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Claim against mother's estate

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  • Claim against mother's estate

    My mother passed away a couple of years ago - she didn't leave a will, but had a live-in partner of 20 years, they weren't married, in a civil partnership or engaged, and had no shared bank accounts, bills or mortgage.

    He recently brought a legal case against me - I'm now the executor of her estate. As her only next of kin, I'm the only person able to do this, and he was fully aware.

    I approached him about signing a written agreement, so that he can continue to live in the house, as it was now in my name and we had no guidelines over rights and responsibilities between us. He told me he didn't need one, as he owns the house - paid for it 50/50 the whole time - and I'll inherit it when he dies. This is the first I've heard of this, and it's not true.

    His legal case however claims that I'm forcing him to leave.

    My solicitor has advised me that due to the length of time he's lived there, it's unlikely he'd be made by the court to leave, so the likely conclusion is a written agreement. His conditions for settling out of court are that I pay all of his fees up till now and allow him to make a claim out of time on the estate, which basically consists of the house.

    Just want it to go away. What do you think?
    Tags: None

  • #2
    So presumably the house was solely in your mothers name? I think he's pushing it. Point out that you will not agree to an out of time claim and his only way forward is an agreement with you, the owner of the house.

    Comment


    • #3
      Originally posted by roger1moore View Post
      My mother passed away a couple of years ago - she didn't leave a will, but had a live-in partner of 20 years, they weren't married, in a civil partnership or engaged, and had no shared bank accounts, bills or mortgage.

      He recently brought a legal case against me - I'm now the executor of her estate. As her only next of kin, I'm the only person able to do this, and he was fully aware.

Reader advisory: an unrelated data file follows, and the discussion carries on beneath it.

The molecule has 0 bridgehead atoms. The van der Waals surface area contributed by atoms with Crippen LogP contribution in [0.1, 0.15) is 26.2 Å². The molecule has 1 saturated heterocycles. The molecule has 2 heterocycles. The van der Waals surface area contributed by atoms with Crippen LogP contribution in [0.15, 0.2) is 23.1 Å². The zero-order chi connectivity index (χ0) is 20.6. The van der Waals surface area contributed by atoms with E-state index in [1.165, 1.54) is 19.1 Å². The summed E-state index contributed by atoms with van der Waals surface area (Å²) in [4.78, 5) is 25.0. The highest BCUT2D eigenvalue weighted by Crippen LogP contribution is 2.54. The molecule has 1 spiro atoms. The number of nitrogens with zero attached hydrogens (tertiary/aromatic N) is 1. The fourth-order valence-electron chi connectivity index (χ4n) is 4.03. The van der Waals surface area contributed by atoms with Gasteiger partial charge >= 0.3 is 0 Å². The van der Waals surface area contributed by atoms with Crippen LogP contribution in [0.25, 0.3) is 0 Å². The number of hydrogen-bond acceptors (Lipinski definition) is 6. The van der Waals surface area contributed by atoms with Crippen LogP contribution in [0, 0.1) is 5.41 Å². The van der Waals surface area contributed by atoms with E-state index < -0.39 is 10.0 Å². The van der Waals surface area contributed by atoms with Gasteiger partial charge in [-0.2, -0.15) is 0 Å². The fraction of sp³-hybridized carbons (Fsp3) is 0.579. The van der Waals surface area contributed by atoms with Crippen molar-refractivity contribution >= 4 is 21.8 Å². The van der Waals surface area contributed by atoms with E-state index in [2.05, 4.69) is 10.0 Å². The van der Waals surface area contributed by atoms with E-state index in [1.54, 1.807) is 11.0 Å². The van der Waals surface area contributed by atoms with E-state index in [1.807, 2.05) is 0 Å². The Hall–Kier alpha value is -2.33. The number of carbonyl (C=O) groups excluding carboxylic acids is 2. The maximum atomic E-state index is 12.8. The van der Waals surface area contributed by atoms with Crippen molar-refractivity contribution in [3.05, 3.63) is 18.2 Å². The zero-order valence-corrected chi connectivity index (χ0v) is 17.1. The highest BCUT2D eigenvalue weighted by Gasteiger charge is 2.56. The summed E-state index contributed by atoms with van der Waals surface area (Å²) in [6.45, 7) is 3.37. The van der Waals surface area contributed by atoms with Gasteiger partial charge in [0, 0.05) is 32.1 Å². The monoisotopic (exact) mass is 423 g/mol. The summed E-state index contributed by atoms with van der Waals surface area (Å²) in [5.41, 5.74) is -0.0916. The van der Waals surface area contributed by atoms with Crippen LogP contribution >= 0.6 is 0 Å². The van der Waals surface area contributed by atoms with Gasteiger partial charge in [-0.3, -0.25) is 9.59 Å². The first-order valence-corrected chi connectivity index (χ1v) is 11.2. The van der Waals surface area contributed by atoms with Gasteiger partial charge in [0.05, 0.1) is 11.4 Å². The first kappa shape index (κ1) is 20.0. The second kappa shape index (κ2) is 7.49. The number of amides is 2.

I approached him about signing a written agreement, so that he can continue to live in the house, as it was now in my name and we had no guidelines over rights and responsibilities between us. He told me he didn't need one, as he owns the house - paid for it 50/50 the whole time - and I'll inherit it when he dies. This is the first I've heard of this, and it's not true.

      His legal case however claims that I'm forcing him to leave.

      My solicitor has advised me that due to the length of time he's lived there, it's unlikely he'd be made by the court to leave, so the likely conclusion is a written agreement. His conditions for settling out of court are that I pay all of his fees up till now and allow him to make a claim out of time on the estate, which basically consists of the house.

      Just want it to go away. What do you think?
      So,it would appear that you have successfully applied for letters of representation and now you are the personal representative of your mam's estate.

      As your mam didn't leave a will her estate will be passed on under the laws of intestacy and as you are the only child you inherit the lot.

      Mam's live-in partner has no rights under intestacy law as he wasn't married or a civil partner.

      I recommend that you exercise all your power as personal representative and as you now own the house you can evict him from the property.

      You are the executor (or personal rep) and so all the power is with you (not some solicitor or the tenant) - never forget that you are in charge.

      I would call his bluff about him having any 'rights' to living in your house and give him written notice of you evicting him,you may have to give him reasonable notice of his eviction in view of his length of tenure - give him 9 months to get out or you will get a high court order to evict him and he will end up paying your legal costs.